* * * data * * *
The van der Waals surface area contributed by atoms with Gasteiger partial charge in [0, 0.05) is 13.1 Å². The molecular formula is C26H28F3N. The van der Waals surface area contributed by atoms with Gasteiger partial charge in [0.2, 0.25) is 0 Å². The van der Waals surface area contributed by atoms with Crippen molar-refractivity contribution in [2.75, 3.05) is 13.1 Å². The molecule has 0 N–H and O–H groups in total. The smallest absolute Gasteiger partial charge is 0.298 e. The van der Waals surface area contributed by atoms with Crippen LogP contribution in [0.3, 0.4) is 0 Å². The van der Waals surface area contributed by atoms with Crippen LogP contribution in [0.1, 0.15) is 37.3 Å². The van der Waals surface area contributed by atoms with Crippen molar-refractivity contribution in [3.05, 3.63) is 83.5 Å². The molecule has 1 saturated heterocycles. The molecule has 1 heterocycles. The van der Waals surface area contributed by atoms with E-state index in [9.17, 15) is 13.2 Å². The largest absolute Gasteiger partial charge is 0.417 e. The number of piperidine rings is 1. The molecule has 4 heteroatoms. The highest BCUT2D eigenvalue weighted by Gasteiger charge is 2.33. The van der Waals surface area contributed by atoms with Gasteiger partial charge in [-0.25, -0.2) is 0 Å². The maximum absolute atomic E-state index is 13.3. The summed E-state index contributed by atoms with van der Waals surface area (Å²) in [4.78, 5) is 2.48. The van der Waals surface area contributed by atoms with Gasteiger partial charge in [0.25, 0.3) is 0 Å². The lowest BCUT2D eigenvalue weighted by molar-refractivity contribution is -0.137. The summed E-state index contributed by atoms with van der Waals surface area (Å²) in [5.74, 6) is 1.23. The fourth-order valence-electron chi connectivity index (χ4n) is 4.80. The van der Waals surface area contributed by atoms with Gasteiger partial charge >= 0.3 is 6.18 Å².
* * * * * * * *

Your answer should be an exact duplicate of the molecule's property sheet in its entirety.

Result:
The van der Waals surface area contributed by atoms with Gasteiger partial charge in [0, 0.05) is 13.1 Å². The molecular formula is C26H28F3N. The van der Waals surface area contributed by atoms with Gasteiger partial charge in [0.2, 0.25) is 0 Å². The van der Waals surface area contributed by atoms with Crippen molar-refractivity contribution in [2.75, 3.05) is 13.1 Å². The molecule has 0 N–H and O–H groups in total. The smallest absolute Gasteiger partial charge is 0.298 e. The van der Waals surface area contributed by atoms with Crippen LogP contribution in [0.3, 0.4) is 0 Å². The van der Waals surface area contributed by atoms with Crippen LogP contribution in [0.1, 0.15) is 37.3 Å². The van der Waals surface area contributed by atoms with Crippen molar-refractivity contribution in [3.05, 3.63) is 83.5 Å². The molecule has 1 saturated heterocycles. The molecule has 1 heterocycles. The van der Waals surface area contributed by atoms with E-state index in [9.17, 15) is 13.2 Å². The largest absolute Gasteiger partial charge is 0.417 e. The number of piperidine rings is 1. The molecule has 4 heteroatoms. The highest BCUT2D eigenvalue weighted by Gasteiger charge is 2.33. The van der Waals surface area contributed by atoms with Gasteiger partial charge in [-0.25, -0.2) is 0 Å². The maximum absolute atomic E-state index is 13.3. The summed E-state index contributed by atoms with van der Waals surface area (Å²) in [4.78, 5) is 2.48. The van der Waals surface area contributed by atoms with Gasteiger partial charge in [0.25, 0.3) is 0 Å². The lowest BCUT2D eigenvalue weighted by molar-refractivity contribution is -0.137. The summed E-state index contributed by atoms with van der Waals surface area (Å²) in [5.74, 6) is 1.23. The fourth-order valence-electron chi connectivity index (χ4n) is 4.80. The van der Waals surface area contributed by atoms with Gasteiger partial charge >= 0.3 is 6.18 Å².